February 7, 2014
It’s fair to say that that Havana is not famous for its haute cuisine. In the land of bountiful cheap rum and navy strength mojitos, gastronomy has been somewhat limited by food rationing. Yet what Havana lacks in culinary refinement, it more than makes up for with a robust culture of street food that speaks to the history of the nation. So find out where to eat in Havana and give your tastebuds a tantalising treat.
Flavoured by the assorted influence of previous conflicts and migration, Cuban food is an eclectic melting pot of Spanish, African, and Caribbean cuisines. Locals say that anyone wishing to learn about the complex heritage of Havana may do so through their stomachs.
A Havanan staple you’ll encounter almost immediately is the ubiquitous Moros y Cristianos, which translates literally “˜Moors and Christians’. A nod to the iconic rice and peas of Jamaica and the Deep South, this simple dish of mixed rice and black beans is served with almost every meal, and likely derives its name from the Islamic Conquest of Spain during the Middle Ages. It may be used to accompany chilindrÃ³n de Cordero, a lamb stew cooked in the simple tomato, garlic and onion sofrito that forms the basis of many Cuban mains.
Another street food favourite comes from a Cuban partiality for anything and everything deep-fried. Malanga fritters and cassava chips (or yuca frita, as they’re known locally) are big news in Havana. The fried stuffed potato balls of papas rellenas have a distinctly Spanish influence, meanwhile, and are almost identical to a Peruvian dish by the same name.
More substantial offerings come by way of flaky empanadas, crammed with hot meaty fillings of chicken, pork, or spicy beef picadillo. And then of course there’s the traditional Cuban sandwich – or mixto, as it’s known in Havana. This comprises of lightly buttered Cuban bread, filled with roasted pork and onions (pan con lechÃ³n) or a thin sirloin steak (pan con bistec), and pressed in a grill called a plancha. Don’t miss out on the signature Cuban pizza, either: a flavoursome thick piece of dough layered with tomato-herb sauce and sprinkled with cheese. Delicious.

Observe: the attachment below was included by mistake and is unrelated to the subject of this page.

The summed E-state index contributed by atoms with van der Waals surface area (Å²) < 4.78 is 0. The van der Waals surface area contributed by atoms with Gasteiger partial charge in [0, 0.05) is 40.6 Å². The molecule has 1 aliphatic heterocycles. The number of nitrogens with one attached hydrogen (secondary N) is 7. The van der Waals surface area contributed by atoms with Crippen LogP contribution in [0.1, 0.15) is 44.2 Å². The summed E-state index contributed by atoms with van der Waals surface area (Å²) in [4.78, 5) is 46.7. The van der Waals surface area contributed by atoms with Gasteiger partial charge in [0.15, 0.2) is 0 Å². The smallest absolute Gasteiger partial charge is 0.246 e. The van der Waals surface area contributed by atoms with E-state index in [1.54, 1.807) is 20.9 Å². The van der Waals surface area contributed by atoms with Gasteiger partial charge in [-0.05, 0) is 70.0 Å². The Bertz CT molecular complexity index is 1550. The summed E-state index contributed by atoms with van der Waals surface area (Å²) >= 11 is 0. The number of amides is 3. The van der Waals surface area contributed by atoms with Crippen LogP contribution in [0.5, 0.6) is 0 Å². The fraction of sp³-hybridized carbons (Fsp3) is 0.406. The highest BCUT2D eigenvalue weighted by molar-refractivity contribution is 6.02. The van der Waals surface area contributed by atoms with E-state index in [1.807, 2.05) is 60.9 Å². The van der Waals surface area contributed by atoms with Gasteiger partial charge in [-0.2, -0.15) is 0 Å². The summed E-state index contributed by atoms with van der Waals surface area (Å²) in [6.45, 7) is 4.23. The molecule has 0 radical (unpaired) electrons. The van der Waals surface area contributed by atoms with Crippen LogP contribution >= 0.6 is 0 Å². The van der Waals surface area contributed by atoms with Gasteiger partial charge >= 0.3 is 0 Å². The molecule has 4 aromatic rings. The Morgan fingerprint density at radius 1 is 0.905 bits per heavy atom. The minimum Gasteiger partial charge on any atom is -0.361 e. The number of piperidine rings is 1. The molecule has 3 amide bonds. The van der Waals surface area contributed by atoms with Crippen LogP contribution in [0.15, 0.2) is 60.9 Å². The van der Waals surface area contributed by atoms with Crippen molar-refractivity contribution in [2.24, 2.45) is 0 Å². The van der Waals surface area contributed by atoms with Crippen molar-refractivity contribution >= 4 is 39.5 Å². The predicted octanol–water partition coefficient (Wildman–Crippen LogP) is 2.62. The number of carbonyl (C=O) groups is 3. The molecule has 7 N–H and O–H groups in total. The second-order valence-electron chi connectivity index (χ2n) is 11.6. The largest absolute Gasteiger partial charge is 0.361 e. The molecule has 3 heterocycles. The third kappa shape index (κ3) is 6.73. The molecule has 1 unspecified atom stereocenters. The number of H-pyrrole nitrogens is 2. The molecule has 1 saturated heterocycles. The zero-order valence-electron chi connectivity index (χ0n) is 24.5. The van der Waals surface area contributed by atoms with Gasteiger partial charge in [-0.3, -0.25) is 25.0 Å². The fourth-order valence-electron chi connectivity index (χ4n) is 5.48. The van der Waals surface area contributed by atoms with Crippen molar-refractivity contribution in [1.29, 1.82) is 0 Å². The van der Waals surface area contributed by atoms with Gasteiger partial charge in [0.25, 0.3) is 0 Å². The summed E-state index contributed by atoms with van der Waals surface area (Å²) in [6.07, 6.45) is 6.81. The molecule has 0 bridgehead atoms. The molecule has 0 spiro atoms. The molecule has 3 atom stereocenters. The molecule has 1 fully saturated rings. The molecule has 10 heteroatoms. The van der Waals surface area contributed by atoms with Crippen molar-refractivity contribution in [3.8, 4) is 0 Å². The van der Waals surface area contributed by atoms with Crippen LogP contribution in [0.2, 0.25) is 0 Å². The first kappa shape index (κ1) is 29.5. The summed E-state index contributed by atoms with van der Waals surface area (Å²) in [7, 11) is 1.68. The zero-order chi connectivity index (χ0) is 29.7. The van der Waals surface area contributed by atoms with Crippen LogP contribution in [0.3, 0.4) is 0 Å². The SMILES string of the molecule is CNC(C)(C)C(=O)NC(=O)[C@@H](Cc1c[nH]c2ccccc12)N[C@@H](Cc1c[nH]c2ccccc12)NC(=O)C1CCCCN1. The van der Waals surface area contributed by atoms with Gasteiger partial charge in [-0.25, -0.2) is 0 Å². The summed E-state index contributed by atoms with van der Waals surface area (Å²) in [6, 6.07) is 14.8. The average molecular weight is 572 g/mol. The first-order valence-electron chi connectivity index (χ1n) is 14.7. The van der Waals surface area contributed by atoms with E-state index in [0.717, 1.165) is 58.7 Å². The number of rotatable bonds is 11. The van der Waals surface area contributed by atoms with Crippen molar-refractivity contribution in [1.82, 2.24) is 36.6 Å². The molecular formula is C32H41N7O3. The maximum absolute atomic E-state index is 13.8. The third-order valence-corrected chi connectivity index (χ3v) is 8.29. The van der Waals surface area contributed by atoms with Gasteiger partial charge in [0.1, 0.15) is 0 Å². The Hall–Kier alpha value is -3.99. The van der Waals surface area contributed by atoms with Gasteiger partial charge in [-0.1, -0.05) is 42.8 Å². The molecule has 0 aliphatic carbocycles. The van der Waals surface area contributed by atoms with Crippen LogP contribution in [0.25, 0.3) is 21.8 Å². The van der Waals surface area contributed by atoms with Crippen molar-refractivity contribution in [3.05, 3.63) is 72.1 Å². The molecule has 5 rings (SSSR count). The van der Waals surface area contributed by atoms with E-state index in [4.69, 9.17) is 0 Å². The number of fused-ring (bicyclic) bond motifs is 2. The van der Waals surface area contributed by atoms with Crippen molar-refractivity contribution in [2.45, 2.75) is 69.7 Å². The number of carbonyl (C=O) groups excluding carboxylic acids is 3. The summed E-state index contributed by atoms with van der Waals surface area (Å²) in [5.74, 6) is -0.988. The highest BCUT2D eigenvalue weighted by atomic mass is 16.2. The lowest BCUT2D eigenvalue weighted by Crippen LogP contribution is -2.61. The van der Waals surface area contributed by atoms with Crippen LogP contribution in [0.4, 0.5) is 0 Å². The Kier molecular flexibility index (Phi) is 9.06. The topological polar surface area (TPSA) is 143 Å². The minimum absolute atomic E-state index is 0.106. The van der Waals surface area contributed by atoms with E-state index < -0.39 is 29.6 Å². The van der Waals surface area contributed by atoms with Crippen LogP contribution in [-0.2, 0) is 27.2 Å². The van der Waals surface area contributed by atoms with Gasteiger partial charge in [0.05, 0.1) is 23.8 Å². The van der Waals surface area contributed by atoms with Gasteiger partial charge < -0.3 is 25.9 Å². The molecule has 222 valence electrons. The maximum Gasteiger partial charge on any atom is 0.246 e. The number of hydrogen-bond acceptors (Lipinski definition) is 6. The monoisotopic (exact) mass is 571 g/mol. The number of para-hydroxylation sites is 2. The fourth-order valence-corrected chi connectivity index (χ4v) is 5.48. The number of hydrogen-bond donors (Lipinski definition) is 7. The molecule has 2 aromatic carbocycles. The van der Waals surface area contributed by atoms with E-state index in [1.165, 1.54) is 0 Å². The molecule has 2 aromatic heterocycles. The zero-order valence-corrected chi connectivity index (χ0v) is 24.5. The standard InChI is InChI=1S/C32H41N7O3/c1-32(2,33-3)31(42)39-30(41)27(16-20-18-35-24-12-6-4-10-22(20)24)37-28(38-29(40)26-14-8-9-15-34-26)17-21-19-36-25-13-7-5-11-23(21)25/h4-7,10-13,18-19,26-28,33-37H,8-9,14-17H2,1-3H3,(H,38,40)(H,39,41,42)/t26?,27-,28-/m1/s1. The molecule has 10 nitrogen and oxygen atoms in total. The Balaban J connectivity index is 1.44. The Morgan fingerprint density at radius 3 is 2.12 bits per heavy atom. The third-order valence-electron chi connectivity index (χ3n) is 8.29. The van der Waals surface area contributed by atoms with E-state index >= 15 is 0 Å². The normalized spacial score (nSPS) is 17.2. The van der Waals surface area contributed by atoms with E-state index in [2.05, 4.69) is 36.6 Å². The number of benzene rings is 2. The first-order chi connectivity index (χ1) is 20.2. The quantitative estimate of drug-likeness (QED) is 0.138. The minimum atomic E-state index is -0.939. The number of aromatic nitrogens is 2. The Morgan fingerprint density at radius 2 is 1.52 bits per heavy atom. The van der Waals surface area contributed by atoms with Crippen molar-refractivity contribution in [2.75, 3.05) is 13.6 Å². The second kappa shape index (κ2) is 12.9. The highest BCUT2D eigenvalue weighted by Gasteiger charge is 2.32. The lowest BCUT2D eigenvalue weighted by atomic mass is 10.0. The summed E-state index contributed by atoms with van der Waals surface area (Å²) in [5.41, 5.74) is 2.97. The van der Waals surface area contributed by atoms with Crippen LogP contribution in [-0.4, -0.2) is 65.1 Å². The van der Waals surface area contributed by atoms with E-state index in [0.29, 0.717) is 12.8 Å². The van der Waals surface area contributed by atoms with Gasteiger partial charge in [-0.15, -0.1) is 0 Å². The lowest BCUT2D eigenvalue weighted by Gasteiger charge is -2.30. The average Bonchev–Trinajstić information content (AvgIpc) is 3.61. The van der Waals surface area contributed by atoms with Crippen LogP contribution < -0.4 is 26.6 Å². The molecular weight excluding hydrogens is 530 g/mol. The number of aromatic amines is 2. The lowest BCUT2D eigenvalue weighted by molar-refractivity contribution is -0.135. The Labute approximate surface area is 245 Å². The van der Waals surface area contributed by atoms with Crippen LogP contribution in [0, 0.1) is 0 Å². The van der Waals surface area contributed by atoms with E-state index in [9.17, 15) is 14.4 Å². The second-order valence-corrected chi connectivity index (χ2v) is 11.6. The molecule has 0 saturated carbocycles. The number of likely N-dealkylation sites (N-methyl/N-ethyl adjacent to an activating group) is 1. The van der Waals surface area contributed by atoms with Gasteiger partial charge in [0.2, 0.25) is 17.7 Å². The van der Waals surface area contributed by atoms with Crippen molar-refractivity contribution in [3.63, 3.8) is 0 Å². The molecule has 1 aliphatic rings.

Judging from the wide assortment of churros, cajetas, and pastels, it’s fairly obvious that Havanans have inherited the Spanish sweet tooth. Popular favourites include guava pastries and coconut pie (pie de coco), a deliciously simple sweet of shredded coconut baked into piecrust. Cubans are also famed for their wickedly creamy ice cream, best served between two slices of cake. Feeling thirsty? Try a fruity guava milkshake (batido de guayaba) or refreshing soursop juice champola to wash it all down.
With so much delicious street food to sample in Havana, and with much of it priced at less than $1.50, you’ll be spoilt for choice. Your bank balance won’t suffer – although your waistline might.
Have you sampled street food in the Cuban capital? Give us your tips on where to eat in Havana in the comments section below.
Written by Elizabeth Gourd